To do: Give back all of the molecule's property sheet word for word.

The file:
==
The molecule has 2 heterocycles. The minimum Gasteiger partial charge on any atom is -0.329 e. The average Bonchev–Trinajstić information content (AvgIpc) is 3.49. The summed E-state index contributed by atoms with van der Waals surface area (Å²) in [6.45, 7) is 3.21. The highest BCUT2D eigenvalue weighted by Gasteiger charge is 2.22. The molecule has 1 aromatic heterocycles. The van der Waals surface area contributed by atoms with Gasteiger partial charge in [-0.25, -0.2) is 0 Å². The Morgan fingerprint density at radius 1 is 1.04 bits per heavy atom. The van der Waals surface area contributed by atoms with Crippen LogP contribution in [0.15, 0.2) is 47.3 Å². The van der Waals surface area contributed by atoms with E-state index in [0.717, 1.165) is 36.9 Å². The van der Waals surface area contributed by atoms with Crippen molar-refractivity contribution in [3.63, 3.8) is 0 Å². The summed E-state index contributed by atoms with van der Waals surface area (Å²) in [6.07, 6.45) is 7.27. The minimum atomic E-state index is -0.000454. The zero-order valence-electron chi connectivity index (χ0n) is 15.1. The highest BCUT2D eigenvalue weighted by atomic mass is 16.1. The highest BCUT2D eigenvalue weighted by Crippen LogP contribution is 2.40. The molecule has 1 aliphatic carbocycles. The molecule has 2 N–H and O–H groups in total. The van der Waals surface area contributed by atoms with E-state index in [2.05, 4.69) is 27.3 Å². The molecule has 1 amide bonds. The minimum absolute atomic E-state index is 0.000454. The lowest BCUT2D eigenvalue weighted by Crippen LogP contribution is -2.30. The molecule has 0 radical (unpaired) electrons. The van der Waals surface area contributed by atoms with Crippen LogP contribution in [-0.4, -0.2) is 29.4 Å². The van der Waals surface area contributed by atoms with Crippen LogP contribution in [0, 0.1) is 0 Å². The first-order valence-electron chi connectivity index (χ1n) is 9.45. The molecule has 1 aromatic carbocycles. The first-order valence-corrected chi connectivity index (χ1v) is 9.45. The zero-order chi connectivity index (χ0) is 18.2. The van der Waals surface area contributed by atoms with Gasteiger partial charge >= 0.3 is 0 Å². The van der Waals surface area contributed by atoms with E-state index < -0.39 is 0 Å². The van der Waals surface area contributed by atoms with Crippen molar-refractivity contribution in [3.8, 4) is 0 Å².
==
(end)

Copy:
The molecule has 2 heterocycles. The minimum Gasteiger partial charge on any atom is -0.329 e. The average Bonchev–Trinajstić information content (AvgIpc) is 3.49. The summed E-state index contributed by atoms with van der Waals surface area (Å²) in [6.45, 7) is 3.21. The highest BCUT2D eigenvalue weighted by Gasteiger charge is 2.22. The molecule has 1 aromatic heterocycles. The van der Waals surface area contributed by atoms with Gasteiger partial charge in [-0.25, -0.2) is 0 Å². The Morgan fingerprint density at radius 1 is 1.04 bits per heavy atom. The van der Waals surface area contributed by atoms with Crippen LogP contribution in [0.15, 0.2) is 47.3 Å². The van der Waals surface area contributed by atoms with E-state index in [0.717, 1.165) is 36.9 Å². The van der Waals surface area contributed by atoms with Crippen molar-refractivity contribution in [3.63, 3.8) is 0 Å². The summed E-state index contributed by atoms with van der Waals surface area (Å²) in [6.07, 6.45) is 7.27. The minimum atomic E-state index is -0.000454. The zero-order valence-electron chi connectivity index (χ0n) is 15.1. The highest BCUT2D eigenvalue weighted by atomic mass is 16.1. The highest BCUT2D eigenvalue weighted by Crippen LogP contribution is 2.40. The molecule has 1 aliphatic carbocycles. The molecule has 2 N–H and O–H groups in total. The van der Waals surface area contributed by atoms with E-state index in [2.05, 4.69) is 27.3 Å². The molecule has 1 amide bonds. The minimum absolute atomic E-state index is 0.000454. The lowest BCUT2D eigenvalue weighted by Crippen LogP contribution is -2.30. The molecule has 0 radical (unpaired) electrons. The van der Waals surface area contributed by atoms with Crippen LogP contribution in [-0.4, -0.2) is 29.4 Å². The van der Waals surface area contributed by atoms with Crippen LogP contribution in [0, 0.1) is 0 Å². The first-order valence-electron chi connectivity index (χ1n) is 9.45. The molecule has 1 aromatic carbocycles. The first-order valence-corrected chi connectivity index (χ1v) is 9.45. The zero-order chi connectivity index (χ0) is 18.2. The van der Waals surface area contributed by atoms with Gasteiger partial charge >= 0.3 is 0 Å². The van der Waals surface area contributed by atoms with E-state index < -0.39 is 0 Å². The van der Waals surface area contributed by atoms with Crippen molar-refractivity contribution in [3.8, 4) is 0 Å².